So, the short answer to your question is you should knit it and let it fall off the left needle!

I hope this gets you going. If not, please let us know and we'll help some more! Thanks for asking!

Whitney
February 3, 2014 | Registered Commenterpurl bee
Hi Ariadne,

You end up with about a quarter of the third Color A skein left; almost no Color B, and about 3/4 of the Color C skein. Here is the breakdown of actual yardage used: Color A about 450 yards; Color B about 160 yards and Color C about 55 yards.

Thanks for your question and good luck with whatever plans you have up your sleeve!

Whitney
February 3, 2014 | Registered Commenterpurl bee
that is STUNNING!!! i LOVE it!! wow.
February 3, 2014 | Unregistered Commenterjen
This is a beautiful pattern. any chance the store will offer this as a class?!
February 3, 2014 | Unregistered CommenterDanielle
Pretty please: video tutorial would make it less daunting to give this a go!
February 4, 2014 | Unregistered CommenterJennyV
Hi Jennifer G,

Excellent question! You do NOT cut the yarn each time you use a different color. Instead, you just drop the yarn when you're done with it and pick it up again the next time you need it. This is called "carrying" the yarns. It's very easy, just make sure you don't tug the yarns too tightly up the selvedge because that will give you a taut edge. Also, you should consistently carry the new yarn in front of the old yarn for a neat look.

Thanks for asking and good luck!

Whitney
February 4, 2014 | Registered Commenterpurl bee
Hi Charlotte,

A perfect substitute cotton would be Blue Sky's Worsted Cotton (http://www.purlsoho.com/purl/products/item/721-Blue-Sky-Worsted-Cotton ). It is about the same gauge as the Worsted Twist (maybe a needle size thicker) and is super soft and cozy.

If you'd like to go with something thinner in a summertime fiber, consider also Blue Sky's Skinny Cotton (http://www.purlsoho.com/purl/products/item/3823-Blue-Sky-Skinny-Cotton ) or Louet's Euroflax linen (http://www.purlsoho.com/purl/products/item/380-Louet-Euroflax-Originals ). Both of these are more tightly spun than either the Worsted Twist or the Tosh Merino, so the stitch patterns may not "fill in" in the same way they do here, but I imagine they will be beautiful in a less structured kind of way!

I hope this gives you some good ideas. Please let us know if you need more and good luck!

Whitney
February 4, 2014 | Registered Commenterpurl bee
Hi! I totally fell in love with this pattern and already bought some yarn to start it! But I have a question about "carrying the yarn". Could you specify the method a bit more, so I can find a helpful video, etc? What will I have to search for? Is it "stranding" or "intarsia" or "carrying the yarn up the side" or "across the entire row"? Silly questions probably, but I have never done that before and need some visual help to manage it! (Also I am German and did not know there is an English and a continental method, so I was really confused when I watched your videos! ;-) I learned the continental method.)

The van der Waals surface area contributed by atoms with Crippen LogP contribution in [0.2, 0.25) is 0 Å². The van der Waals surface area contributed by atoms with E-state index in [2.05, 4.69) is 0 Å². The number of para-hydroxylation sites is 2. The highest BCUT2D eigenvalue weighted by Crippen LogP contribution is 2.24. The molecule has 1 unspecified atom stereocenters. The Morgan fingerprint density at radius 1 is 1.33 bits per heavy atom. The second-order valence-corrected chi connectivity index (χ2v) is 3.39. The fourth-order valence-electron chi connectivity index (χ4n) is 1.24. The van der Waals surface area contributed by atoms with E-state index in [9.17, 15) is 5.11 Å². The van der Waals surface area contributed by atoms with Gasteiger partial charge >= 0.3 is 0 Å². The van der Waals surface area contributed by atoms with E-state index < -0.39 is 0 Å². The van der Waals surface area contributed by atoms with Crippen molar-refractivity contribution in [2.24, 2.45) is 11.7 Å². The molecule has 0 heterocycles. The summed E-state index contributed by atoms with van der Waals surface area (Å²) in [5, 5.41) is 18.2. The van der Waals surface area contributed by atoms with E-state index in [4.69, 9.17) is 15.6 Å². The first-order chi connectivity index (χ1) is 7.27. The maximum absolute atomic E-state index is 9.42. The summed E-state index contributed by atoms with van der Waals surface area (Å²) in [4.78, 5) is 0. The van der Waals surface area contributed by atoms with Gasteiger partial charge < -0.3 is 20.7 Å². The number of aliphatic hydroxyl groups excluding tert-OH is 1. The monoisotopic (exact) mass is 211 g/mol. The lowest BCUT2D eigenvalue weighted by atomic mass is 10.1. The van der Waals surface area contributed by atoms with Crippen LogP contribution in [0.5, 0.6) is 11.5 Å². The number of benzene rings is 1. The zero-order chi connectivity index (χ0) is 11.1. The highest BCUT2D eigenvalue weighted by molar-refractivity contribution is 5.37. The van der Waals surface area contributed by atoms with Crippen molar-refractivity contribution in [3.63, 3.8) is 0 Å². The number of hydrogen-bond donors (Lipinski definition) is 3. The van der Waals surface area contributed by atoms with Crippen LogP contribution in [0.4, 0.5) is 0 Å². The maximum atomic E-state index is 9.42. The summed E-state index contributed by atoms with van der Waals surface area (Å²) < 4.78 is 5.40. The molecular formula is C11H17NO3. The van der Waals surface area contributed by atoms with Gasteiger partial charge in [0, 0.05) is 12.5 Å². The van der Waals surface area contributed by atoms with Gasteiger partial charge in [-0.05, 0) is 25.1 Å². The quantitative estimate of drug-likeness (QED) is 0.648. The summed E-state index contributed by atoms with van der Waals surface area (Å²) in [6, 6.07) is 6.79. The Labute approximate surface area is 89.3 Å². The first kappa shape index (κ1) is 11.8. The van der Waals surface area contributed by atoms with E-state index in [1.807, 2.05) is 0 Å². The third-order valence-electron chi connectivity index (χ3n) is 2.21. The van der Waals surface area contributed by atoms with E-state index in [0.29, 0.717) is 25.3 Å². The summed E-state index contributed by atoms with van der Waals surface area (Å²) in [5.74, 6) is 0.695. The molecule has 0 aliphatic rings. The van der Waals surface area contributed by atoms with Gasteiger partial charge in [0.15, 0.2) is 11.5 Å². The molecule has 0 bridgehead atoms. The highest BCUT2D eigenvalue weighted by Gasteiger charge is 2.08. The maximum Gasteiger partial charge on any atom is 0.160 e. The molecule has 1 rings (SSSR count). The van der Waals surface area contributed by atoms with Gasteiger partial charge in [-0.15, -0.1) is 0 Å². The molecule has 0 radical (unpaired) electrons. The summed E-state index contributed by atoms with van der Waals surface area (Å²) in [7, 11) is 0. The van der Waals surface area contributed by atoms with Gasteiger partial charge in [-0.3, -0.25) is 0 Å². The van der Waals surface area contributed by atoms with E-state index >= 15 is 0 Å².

Thank you in advance! Your blog is wonderful!
February 5, 2014 | Unregistered CommenterUte
Hi Danielle,

Good question! I'm so excited to be teaching a Stitch Block Cowl class this spring. It will be on Thursdays, from 6pm to 8pm, April 24th, May 1st and 8th. You can get all the details right here: http://www.purlbee.com/classes-at-purl-soho/

It's going to be a lot of fun; I hope you can join us!

Whitney
February 6, 2014 | Registered Commenterpurl bee
Hi Ute,

By "carrying", I mean "carrying up the side", which is super easy! It just basically means dropping the yarn when you're done with it and picking it up when you need it. Two things to keep in mind are keeping your tension relaxed so you don't end up with a taut edge, and also, pick up the new yarn in front of the old yarn for a consistent and neat edge. Our Slip Stitch Dishtowels have a picture of this in the Pattern Note section: http://www.purlbee.com/the-purl-bee/2013/6/16/whits-knits-slip-stitch-dishtowels.html .

I hope this helps. Knitting in a second language has its own set of challenges, so please let us know if you have any more questions and good luck!

Whitney
February 6, 2014 | Registered Commenterpurl bee
Thank you thank you thank you for posting this pattern. You read my mind, I was definitely in a knitting rut and this pattern is such a delight to knit. I love patterns that are really simple but the finished product make it seem like I'm a really advanced knitter!
February 6, 2014 | Unregistered CommenterSarai Warren
Hi Jo,

I'm sorry it's taken me a little while to get back to you; I wanted to go back to the source of this stitch pattern, Barbara Walker's Second Treasury of Knitting Patterns, to see what she suggested. In the original Checked Rose Fabric pattern, BW says to cast on an odd number of stitches with Color B and to knit one preparation row. She then begins the actual stitch pattern with the same Row 1 that is in our pattern.

I hope this is what you need to get started! Have fun and please let us know if you have any other questions!

Whitney
February 7, 2014 | Registered Commenterpurl bee